If it is possible for any use of tobacco to make one look like other than a fool, I think pipes and small cigars would qualify, although if a large cigar looks like a dick, then surely the case could be made that pipes, cigarettes, and small cigars are reminiscent of nipples. In the early days of tobacco use by Europeans, pipe smoking was strongly believed to be health-promoting; men fell so in love with their pipes that they wrote of them as a superior form of womanhood; and smoking was described as being spiritual, philosophical, and a comfort when all else had failed. Here’s an example of what I mean:

“He who doth not smoke hath either known no great grief, or refuseth himself the softest consolation, next to that which comes from heaven. What, softer than woman? Yes, for the woman teases as well as consoles. Woman makes half the sorrows which she boasts the privilege to sooth.” —Edward Bulver Lytton (1803-1873)

And again:

“Let others fret and fume with care,
Tis easy finding everywhere,
But happiness is rarer;
And if I find it sweet and ripe,
In this tobacco and my pipe,
I’ll count it all the fairer…” —Anonymous

And finally, here’s one on tobacco itself:

Sacred substance! Sweet, serene,
Soothing sorrows saddest scene.
Scent suffusing silvery smoke…
Softly smoothing suffering’s stroke;—
Solacing so silently.
Still so swift, so sure, so sly;
Smoke sublimated soars supreme,
Sweetest soul-sustaining stream!” —Anonymous

I have found out-and-out love letters that men wrote to their pipes (after all, a man can control his pipe, but controlling his woman is another matter indeed)! Even back in the 1970s when marijuana was believed to be the gateway into a higher consciousness, no hippie wrote so lovingly of pot than the men of the 17th, 18th, and early 19th centuries wrote of tobacco and of their clays, briars, meerschaums, calabashes, and corncobs!

Snowbrush said...

“I think I'd like to try a pipe.”

Women pipe smokers often appear in histories of the pipe (you might enjoy Googling images of women pipe smokers). Something to be aware of is that if you buy a pipe dirt-cheap off Ebay, it might need a little work. Of the four that I ordered, one came with a cracked stem, and the others with built-in metal filters in the stems. These filters were popular in the ‘30s, but are generally regarded as worthless today, and since they get in the way of cleaning the pipes, I plan to buy new stems. I have looked in St. Vinnies for pipes, but haven't found one yet.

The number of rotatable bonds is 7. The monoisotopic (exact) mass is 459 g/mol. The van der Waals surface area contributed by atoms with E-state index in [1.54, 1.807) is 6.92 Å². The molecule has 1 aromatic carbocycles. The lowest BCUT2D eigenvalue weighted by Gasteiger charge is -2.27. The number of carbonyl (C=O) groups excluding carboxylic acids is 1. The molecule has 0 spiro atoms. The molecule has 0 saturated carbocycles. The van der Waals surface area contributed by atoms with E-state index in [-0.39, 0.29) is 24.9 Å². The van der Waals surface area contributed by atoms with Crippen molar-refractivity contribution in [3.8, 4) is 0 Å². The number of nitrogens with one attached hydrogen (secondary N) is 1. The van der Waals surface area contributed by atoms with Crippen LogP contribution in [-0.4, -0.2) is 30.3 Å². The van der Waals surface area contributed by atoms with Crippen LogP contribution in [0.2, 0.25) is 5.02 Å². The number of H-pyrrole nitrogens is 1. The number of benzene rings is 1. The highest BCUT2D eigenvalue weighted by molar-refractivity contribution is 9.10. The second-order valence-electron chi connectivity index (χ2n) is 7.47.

I’ve never smoked a corncob (most of them come from the same factory in Missouri), but they’re supposed to produce a cooler smoke than a briar, while the traditional clay pipes smoke hot, and are too fragile for long term use. You can also get some types of meerschaums about as cheap as briars (in the $20s in "The Briar Shoppe" in Valley River Mall), and these cheaper meerschaums are said to be harder to break, although they aren't said to be as cool-smoking as the expensive ones. I even came across a section in one book about how to choose a pipe that matches your face!

“It permeated the house and his chair and clothing. My grandma, who was blind by the time I knew her, loathed the smell.”

Here’s a poem by William Cowper (1731-1800) in which he appears to regard smoking as a form of joyous rebellion against what he saw as the constraining presence of women:

“The pipe, with solemn interposing puff,
Makes half a sentence at a time enough;
The dozing sages drop the drowsy strain,
Then pause and puff, and speak, and pause again.
Such often, like the tube they so admire,
Important triflers! have more smoke than fire.
Pernicious weed! whose scent the fair annoys,
Unfriendly to society's chief joys,
Thy worst effect is banishing for hours
The sex whose presence civilizes ours.”

PhilipH said...

One of the UK's most well-known pipe smokers was Harold Wilson - Prime Minister in the 60/70 period.

Have a butcher's (look) (Butcher's Hook:Look Cockney slang) here: http://bit.ly/2qXeGEX

All Consuming said...

Johann Sebastian Bach (1685-1750) - more well known as a composer than a poet, but poetry he did write and here's one he wrote on the subject of pipe smoking that you may find interesting dear;

Edifying Thoughts of a Tobacco Smoker

Whene’re I take my pipe and stuff it
And smoke to pass the time away,
My thoughts as I sit there and puff it,
Dwell on a picture sad and grey:
It teaches me that very like